Extended summer sends 'mixed messages' to Wollongong plants

Aloe there: Botanic Garden acting curator James Beattie surveys flowering Aloe succulents, which have been bamboozled by the long stretch of summer.
Aloe there: Botanic Garden acting curator James Beattie surveys flowering Aloe succulents, which have been bamboozled by the long stretch of summer.

The record for the hottest April day in the Illawarra has fallen for the second time this week, with the Albion Park weather station recording a new high of 34.8 degrees just after midday on Thursday.

At the Bellambi Point weather station, the top reading reached 32.1 degrees – just 0.1 below the record set on April 3, 2005.

The culmination of a long run of unseasonable weather, Thursday brought record highs to much of south-eastern Australia.

And higher than average temperatures are forecast to linger until at least next Wednesday.

Across the Illawarra, this extended summer is causing some unusual behaviour.

In Crown Street Mall, shoppers in board shorts and singlets are walking past displays of mid-season sales on woollies and winter coats without even a sideways glance.

The beaches are full of swimmers taking advantage of sea temperatures almost a degree warmer than average for this time of year.

No woollies: Fur collars and woolly jumpers are already on sale in Wollongong shops, but shoppers opted for singlets and shorts on Thursday.

No woollies: Fur collars and woolly jumpers are already on sale in Wollongong shops, but shoppers opted for singlets and shorts on Thursday.

And at Wollongong Botanic Garden, the plants, insects and bird life are getting mixed messages, as the summery heat combines with bone-dry ground and shorter days.

“Everything is still really in active growth, which is normally what happens in spring and summer,” the garden’s acting curator James Beattie said.

“There’s confusing mixed message of all kinds after a really dry summer: the day length is decreasing which affects plants, we’ve got warmer temperatures and there is less rain.”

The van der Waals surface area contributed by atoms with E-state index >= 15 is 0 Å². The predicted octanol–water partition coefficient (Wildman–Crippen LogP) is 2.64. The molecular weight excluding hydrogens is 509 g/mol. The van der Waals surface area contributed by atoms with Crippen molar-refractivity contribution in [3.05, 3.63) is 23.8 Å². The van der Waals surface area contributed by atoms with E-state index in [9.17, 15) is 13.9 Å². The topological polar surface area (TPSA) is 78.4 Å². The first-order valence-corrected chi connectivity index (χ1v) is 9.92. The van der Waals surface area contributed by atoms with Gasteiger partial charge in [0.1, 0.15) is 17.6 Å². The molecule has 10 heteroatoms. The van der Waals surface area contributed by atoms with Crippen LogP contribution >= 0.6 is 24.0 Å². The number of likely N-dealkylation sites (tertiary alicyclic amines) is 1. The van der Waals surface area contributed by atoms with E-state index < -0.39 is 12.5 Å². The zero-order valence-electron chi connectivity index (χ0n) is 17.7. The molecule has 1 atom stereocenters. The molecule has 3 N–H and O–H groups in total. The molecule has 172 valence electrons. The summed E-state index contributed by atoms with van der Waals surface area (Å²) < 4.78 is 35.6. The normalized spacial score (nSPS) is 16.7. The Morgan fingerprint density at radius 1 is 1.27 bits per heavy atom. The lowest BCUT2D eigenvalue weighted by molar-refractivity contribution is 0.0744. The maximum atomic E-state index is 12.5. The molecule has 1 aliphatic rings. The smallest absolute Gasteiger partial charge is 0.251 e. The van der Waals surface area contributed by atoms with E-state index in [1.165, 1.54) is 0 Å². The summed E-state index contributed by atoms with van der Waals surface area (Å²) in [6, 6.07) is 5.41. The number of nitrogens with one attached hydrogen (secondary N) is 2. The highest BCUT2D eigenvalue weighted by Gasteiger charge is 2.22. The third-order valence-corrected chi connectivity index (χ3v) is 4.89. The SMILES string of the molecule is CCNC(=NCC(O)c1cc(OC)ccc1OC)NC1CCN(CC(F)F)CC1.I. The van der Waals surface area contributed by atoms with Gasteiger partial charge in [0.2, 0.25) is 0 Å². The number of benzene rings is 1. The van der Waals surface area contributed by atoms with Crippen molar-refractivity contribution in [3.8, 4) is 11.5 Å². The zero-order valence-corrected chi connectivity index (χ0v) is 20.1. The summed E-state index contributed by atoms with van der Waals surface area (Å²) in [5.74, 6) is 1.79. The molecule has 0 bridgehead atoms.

“So they’re getting one message about what time of year it is, but everything else is out of whack.”

While gardeners have had to contend with making sure their plant collection doesn’t die out without rain, Mr Beattie said there was an upshot to the strange weather patterns.

“The garden is really looking spectacular, because it’s still in full growth,” he said.

“A lot of our horticultural staff have also noticed just the sheer amount of insects we’re getting in the garden, when they’d normally be on a downward spiral now.

“And that means we’re seeing a vast array of bird life – including unusual visitors like Firetail Finches and others that aren’t normally seen in the gardens.”

Meantime, the unusually warm autumn and dry summer has led the NSW Rural Fire Service to suspend all private hazard reduction and pile burning activities in the Illawarra until further notice.

Long summer: Temperatures were cooler on the coast, peaking at 32.1 degrees, providing perfect beach weather halfway through April. Pictures: Adam McLean.

Long summer: Temperatures were cooler on the coast, peaking at 32.1 degrees, providing perfect beach weather halfway through April. Pictures: Adam McLean.

“Little rainfall coupled with warm and potentially gusty winds over the comings days will elevate the risk of private burns escaping”, Illawarra District Manager Superintendent Greg Wardle said. The suspension does not include recreational fires in established fire places or cooking fires.